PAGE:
Churches across London are planning to plant trees across London in a bid to make neighbourhoods across the city more 'bee friendly'.
The Conservation Foundation's 'Trees for Sacred Spaces' project gathers churches in the London, Southwark, Chelmsford and Rochester dioceses to plant trees that support bees and other wildlife, ACNS reports. The project comes with the support of the Mayor of London, as part of the Mayor's ambition to make London one of the world's greenest cities.
Greater London's churches collectively possess over 600 churchyard spaces that could be used for tree planting. Churches without space to plant will be encouraged to donate a tree to a nearby area instead.
Bishop of London Richard Chartres said, 'In our global city, in this interconnected world, practising love of our neighbours means looking after the natural environment that we share.
'Parishes across London's dioceses have made strides in encouraging biodiversity in our churchyards through Churchyards for London,' he said. Chartres was part the 'Yews for the Millennium' project which planted 8000 yew trees, many in church green spaces, in celebration of the year 2000.
'It gives me great pleasure that one of the final projects I will launch as Bishop of London will offer our churches the opportunity to plant more trees in their areas, contributing to local air quality as well providing places of peace and beauty for generations to come,' he said.
Bishop of Southwark Christopher Chessun called the initiative 'an innovative way of contributing to the life of London's communities by improving the city's air quality and also brightening its public spaces'.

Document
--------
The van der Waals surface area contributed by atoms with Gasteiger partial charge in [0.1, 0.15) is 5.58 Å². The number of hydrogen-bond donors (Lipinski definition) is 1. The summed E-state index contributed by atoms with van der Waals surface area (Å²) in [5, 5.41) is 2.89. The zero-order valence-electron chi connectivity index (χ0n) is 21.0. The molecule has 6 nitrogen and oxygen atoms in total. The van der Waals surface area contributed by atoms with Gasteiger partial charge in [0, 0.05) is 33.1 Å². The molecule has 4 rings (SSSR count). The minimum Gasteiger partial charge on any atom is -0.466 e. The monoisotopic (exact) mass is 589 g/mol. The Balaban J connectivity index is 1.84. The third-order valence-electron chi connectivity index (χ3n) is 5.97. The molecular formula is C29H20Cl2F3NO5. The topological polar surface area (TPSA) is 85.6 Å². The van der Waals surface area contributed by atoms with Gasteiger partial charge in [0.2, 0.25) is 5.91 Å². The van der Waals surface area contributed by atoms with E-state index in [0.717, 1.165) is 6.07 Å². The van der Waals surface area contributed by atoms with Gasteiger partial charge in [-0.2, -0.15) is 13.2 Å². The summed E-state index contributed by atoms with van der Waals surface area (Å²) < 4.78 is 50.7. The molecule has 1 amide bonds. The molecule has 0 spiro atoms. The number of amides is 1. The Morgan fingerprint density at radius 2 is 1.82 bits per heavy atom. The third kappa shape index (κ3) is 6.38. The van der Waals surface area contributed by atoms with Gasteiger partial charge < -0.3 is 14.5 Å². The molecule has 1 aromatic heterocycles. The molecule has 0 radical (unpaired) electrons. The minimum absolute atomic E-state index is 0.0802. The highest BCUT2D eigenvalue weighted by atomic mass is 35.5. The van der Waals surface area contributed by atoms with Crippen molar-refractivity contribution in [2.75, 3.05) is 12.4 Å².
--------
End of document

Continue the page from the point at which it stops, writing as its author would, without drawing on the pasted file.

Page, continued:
He added, 'The diocese of Southwark is playing its part in the initiative by giving all of our parishes in the Greater London area a tree for their churchyard, or to pass to their local schools and community gardens. I am pleased to commend this project as an important way of helping to steward the earth's natural resources.'
'To plant a tree is to invest in someone else's future,' said Bishop of Chelmsford Stephen Cottrell.
The Deputy Mayor for Environment and Energy Shirley Rodrigues has welcomed the church commitment. She said: 'The Mayor wants London to be one of the world's greenest cities and is introducing a wide range of measures to fulfil this ambition: a first step has been the commitment to provide £750,000 to plant more than 40,000 new London trees this winter, including helping The Conservation Foundation plant more than 600 trees in or near churchyards across London.'
Dr Paul Wright of Rochester diocese said, 'Anything that reminds us of God's wonderful created order is a very good thing. Trees are a powerful sign of this beauty and stability. This scheme provides an opportunity to remind us of our relationship with creation.'
The green initiative echoes the 'One Person, One Tree' scheme in Burundi, where the Anglican church has pledged to plant 10 million trees – one for every member of the population – in the next five years.
The trees for will be available for churches to recieve between March and June 2017, and more information about registering to plant a tree can be found on the Conservation Foundation's website.